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**samsoo****Guest**

Hi all.

I'm new here and need some help with this maths problem.

Here's a pic of the question and the answer and I've tried doing a method but my head can't get round this.

Any help appreciated.

Thanks in advance.

**mathsyperson****Moderator**- Registered: 2005-06-22
- Posts: 4,900

I tried working backwards by squaring the answer, and found that you actually want to find to square root of:

3/2(x-1)+√(2x²-7x-4)

I wouldn't have any idea how to solve it if you hadn't already given us the answer though.

Squaring is easy, you can just follow a set of rules to get the answer every time.

Isn't it weird how the inverse can be so much more horrible?

Why did the vector cross the road?

It wanted to be normal.

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**samsoo****Guest**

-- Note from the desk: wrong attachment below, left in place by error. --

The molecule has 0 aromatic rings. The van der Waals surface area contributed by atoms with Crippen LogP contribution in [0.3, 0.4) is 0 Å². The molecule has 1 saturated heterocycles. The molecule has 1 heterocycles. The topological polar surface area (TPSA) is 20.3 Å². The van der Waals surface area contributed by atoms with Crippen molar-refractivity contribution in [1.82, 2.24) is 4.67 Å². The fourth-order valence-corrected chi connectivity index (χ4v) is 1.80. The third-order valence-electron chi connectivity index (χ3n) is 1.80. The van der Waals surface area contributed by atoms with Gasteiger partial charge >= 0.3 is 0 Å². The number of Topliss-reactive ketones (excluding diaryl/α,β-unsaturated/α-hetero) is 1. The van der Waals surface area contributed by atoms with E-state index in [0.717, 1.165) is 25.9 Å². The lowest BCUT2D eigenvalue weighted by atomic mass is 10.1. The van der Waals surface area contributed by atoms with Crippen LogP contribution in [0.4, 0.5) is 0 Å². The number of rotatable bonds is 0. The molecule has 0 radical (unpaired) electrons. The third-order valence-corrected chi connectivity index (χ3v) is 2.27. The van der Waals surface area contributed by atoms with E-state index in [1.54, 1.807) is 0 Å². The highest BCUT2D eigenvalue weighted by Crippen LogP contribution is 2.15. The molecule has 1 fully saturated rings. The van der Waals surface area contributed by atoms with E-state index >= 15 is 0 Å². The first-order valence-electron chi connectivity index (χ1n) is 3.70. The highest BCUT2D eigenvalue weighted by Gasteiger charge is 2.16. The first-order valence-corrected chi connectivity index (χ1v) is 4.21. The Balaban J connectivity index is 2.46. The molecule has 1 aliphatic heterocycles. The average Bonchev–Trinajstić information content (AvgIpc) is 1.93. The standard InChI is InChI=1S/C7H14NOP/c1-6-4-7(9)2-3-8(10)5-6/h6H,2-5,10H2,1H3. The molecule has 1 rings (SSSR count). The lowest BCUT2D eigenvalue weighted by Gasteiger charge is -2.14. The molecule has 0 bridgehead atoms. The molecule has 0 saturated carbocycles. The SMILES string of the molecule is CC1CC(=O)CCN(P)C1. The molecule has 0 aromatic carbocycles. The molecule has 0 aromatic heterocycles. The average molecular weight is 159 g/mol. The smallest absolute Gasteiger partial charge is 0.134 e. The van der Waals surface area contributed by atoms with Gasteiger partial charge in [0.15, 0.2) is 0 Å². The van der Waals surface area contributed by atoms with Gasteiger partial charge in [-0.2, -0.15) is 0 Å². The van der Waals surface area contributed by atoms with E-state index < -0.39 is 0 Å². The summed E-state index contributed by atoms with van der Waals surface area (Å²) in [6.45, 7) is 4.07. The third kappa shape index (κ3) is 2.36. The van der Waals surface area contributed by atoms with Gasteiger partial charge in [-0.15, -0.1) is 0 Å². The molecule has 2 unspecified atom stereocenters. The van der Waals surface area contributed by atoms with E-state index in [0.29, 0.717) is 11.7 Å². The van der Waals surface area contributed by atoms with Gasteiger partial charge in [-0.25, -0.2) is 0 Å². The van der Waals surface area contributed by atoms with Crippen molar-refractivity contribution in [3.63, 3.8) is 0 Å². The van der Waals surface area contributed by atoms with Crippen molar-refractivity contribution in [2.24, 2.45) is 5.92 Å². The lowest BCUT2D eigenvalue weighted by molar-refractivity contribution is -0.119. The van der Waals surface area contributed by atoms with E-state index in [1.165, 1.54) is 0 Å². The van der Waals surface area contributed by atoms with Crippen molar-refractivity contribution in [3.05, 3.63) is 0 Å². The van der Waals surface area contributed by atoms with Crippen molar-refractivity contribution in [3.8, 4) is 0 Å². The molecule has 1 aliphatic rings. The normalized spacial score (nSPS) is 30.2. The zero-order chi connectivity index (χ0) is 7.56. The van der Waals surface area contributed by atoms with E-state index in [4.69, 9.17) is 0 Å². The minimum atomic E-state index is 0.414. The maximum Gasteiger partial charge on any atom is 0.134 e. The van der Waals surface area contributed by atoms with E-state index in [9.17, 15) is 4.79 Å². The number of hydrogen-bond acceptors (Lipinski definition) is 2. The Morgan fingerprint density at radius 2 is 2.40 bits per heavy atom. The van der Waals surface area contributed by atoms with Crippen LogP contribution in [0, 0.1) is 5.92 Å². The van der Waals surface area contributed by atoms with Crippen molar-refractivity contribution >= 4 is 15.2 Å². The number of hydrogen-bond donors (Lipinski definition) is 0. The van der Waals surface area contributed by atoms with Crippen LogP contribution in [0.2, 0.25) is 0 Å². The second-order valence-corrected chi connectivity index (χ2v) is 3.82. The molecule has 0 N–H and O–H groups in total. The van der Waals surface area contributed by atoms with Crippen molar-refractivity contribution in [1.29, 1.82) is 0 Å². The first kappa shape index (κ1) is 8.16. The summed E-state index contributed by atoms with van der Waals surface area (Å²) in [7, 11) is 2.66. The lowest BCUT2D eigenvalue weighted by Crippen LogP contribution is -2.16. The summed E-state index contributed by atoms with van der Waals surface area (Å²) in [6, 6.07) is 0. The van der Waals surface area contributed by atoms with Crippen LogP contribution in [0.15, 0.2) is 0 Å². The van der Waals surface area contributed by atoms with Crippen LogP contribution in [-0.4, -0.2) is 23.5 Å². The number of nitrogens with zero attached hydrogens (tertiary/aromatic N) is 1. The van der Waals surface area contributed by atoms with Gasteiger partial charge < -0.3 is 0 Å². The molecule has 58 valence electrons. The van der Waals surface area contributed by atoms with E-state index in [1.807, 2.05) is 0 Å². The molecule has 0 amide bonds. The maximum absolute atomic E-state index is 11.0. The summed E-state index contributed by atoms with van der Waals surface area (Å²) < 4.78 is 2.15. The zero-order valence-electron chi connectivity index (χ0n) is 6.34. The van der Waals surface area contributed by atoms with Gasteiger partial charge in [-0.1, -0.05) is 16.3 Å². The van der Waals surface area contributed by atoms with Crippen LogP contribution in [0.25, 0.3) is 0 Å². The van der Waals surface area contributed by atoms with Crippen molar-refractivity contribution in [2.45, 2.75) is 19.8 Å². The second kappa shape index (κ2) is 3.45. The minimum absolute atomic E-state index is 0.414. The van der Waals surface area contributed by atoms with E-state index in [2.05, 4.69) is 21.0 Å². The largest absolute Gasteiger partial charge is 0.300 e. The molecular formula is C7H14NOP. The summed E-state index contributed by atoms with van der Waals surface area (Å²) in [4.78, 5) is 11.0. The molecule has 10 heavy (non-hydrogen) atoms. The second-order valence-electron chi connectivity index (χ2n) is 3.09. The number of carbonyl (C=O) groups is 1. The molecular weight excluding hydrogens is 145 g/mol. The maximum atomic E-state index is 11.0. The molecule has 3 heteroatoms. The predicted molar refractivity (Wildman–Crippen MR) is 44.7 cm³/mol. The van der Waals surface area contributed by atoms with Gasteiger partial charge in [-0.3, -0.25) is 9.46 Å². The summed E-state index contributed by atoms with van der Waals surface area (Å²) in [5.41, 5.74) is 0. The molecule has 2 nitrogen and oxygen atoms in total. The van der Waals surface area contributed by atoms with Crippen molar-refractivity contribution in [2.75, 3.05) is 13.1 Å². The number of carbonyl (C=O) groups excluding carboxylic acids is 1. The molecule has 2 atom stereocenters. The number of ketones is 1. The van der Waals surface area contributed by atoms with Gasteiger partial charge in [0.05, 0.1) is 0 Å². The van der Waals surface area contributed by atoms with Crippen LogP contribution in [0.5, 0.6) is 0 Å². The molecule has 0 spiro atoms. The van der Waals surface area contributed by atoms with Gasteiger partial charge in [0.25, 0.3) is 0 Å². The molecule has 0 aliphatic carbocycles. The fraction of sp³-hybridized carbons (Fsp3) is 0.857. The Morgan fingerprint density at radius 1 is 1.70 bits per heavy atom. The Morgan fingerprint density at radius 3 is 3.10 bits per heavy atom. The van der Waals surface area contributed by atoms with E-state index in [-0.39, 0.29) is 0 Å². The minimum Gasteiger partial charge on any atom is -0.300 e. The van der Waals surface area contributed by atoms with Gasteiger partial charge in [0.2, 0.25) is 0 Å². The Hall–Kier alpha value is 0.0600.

Hi thx for the reply.

You're right, it does work if there's a plus sign between 3/2(x-1) and √(2x²-7x-4). I checked the question and there's no plus sign, so I guess it could be a typo error.

I was given a typed up booklet just to familiarise and practise on, I hope there's no more other typos or I'll just get stressed up for doing wrong questions.

**samsoo****Guest**

One more thing, is this a typo error agian or correct answer?

**mathsyperson****Moderator**- Registered: 2005-06-22
- Posts: 4,900

√a x √b= √(a x b), so 4√x³y x 4√xy² = 4√(x³y x xy²)

Multiply the terms: 4√((x^4)y³)

4√x^4=x, so taking x out of the 4th root gives x(4√y³)

Your answer should have the 4th root of y³ instead of the square root.

So, yes, minor typo error.

Why did the vector cross the road?

It wanted to be normal.

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**MathsIsFun****Administrator**- Registered: 2005-01-21
- Posts: 7,626

Another way to look at it is to think that a square root is also x^½ (x raised to the half power)

For example √x² = x is is the same as saying (x²)^½ = x^(2/2) = x^1 = x

So, 4√x³y x 4√xy² = x^(3/4) × y^(1/4) × x^(1/4) × y^(2/4)

Combining terms: x^(4/4) × y^(3/4)

Simplifying: x × y^(3/4) = x 4√y³ (x times fourth root of y cubed)

"The physicists defer only to mathematicians, and the mathematicians defer only to God ..." - Leon M. Lederman

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